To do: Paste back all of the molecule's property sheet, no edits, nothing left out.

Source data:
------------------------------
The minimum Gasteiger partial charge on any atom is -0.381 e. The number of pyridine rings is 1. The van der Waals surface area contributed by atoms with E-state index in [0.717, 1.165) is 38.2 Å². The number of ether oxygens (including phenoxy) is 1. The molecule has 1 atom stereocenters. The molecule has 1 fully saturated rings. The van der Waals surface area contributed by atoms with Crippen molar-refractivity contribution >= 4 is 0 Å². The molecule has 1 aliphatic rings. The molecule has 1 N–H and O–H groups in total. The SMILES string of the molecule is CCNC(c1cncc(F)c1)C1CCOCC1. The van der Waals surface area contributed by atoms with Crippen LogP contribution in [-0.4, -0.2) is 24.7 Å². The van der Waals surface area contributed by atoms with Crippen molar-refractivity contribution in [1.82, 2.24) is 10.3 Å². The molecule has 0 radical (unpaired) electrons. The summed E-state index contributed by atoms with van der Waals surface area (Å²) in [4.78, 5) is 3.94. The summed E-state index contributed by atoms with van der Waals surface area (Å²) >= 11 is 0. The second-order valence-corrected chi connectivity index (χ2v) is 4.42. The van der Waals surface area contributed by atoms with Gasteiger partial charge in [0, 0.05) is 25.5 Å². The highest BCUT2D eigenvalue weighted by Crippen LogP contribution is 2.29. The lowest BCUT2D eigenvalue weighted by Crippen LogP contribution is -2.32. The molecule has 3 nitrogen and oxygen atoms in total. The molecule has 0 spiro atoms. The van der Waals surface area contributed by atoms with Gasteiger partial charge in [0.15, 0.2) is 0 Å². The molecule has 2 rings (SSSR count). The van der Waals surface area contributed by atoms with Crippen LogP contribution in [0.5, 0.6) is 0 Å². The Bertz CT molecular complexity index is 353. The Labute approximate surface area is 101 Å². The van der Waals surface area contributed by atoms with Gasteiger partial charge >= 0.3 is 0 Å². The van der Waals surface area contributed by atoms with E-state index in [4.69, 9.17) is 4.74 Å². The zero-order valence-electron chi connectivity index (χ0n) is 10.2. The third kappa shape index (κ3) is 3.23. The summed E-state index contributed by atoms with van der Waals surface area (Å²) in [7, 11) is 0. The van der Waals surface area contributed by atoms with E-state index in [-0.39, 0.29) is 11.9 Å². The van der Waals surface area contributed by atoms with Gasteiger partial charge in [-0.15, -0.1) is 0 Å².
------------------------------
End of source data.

The minimum Gasteiger partial charge on any atom is -0.381 e. The number of pyridine rings is 1. The van der Waals surface area contributed by atoms with E-state index in [0.717, 1.165) is 38.2 Å². The number of ether oxygens (including phenoxy) is 1. The molecule has 1 atom stereocenters. The molecule has 1 fully saturated rings. The van der Waals surface area contributed by atoms with Crippen molar-refractivity contribution >= 4 is 0 Å². The molecule has 1 aliphatic rings. The molecule has 1 N–H and O–H groups in total. The SMILES string of the molecule is CCNC(c1cncc(F)c1)C1CCOCC1. The van der Waals surface area contributed by atoms with Crippen LogP contribution in [-0.4, -0.2) is 24.7 Å². The van der Waals surface area contributed by atoms with Crippen molar-refractivity contribution in [1.82, 2.24) is 10.3 Å². The molecule has 0 radical (unpaired) electrons. The summed E-state index contributed by atoms with van der Waals surface area (Å²) in [4.78, 5) is 3.94. The summed E-state index contributed by atoms with van der Waals surface area (Å²) >= 11 is 0. The second-order valence-corrected chi connectivity index (χ2v) is 4.42. The van der Waals surface area contributed by atoms with Gasteiger partial charge in [0, 0.05) is 25.5 Å². The highest BCUT2D eigenvalue weighted by Crippen LogP contribution is 2.29. The lowest BCUT2D eigenvalue weighted by Crippen LogP contribution is -2.32. The molecule has 3 nitrogen and oxygen atoms in total. The molecule has 0 spiro atoms. The van der Waals surface area contributed by atoms with Gasteiger partial charge in [0.15, 0.2) is 0 Å². The molecule has 2 rings (SSSR count). The van der Waals surface area contributed by atoms with Crippen LogP contribution in [0.5, 0.6) is 0 Å². The Bertz CT molecular complexity index is 353. The Labute approximate surface area is 101 Å². The van der Waals surface area contributed by atoms with Gasteiger partial charge >= 0.3 is 0 Å². The van der Waals surface area contributed by atoms with E-state index in [4.69, 9.17) is 4.74 Å². The zero-order valence-electron chi connectivity index (χ0n) is 10.2. The third kappa shape index (κ3) is 3.23. The summed E-state index contributed by atoms with van der Waals surface area (Å²) in [7, 11) is 0. The van der Waals surface area contributed by atoms with E-state index in [-0.39, 0.29) is 11.9 Å². The van der Waals surface area contributed by atoms with Gasteiger partial charge in [-0.15, -0.1) is 0 Å².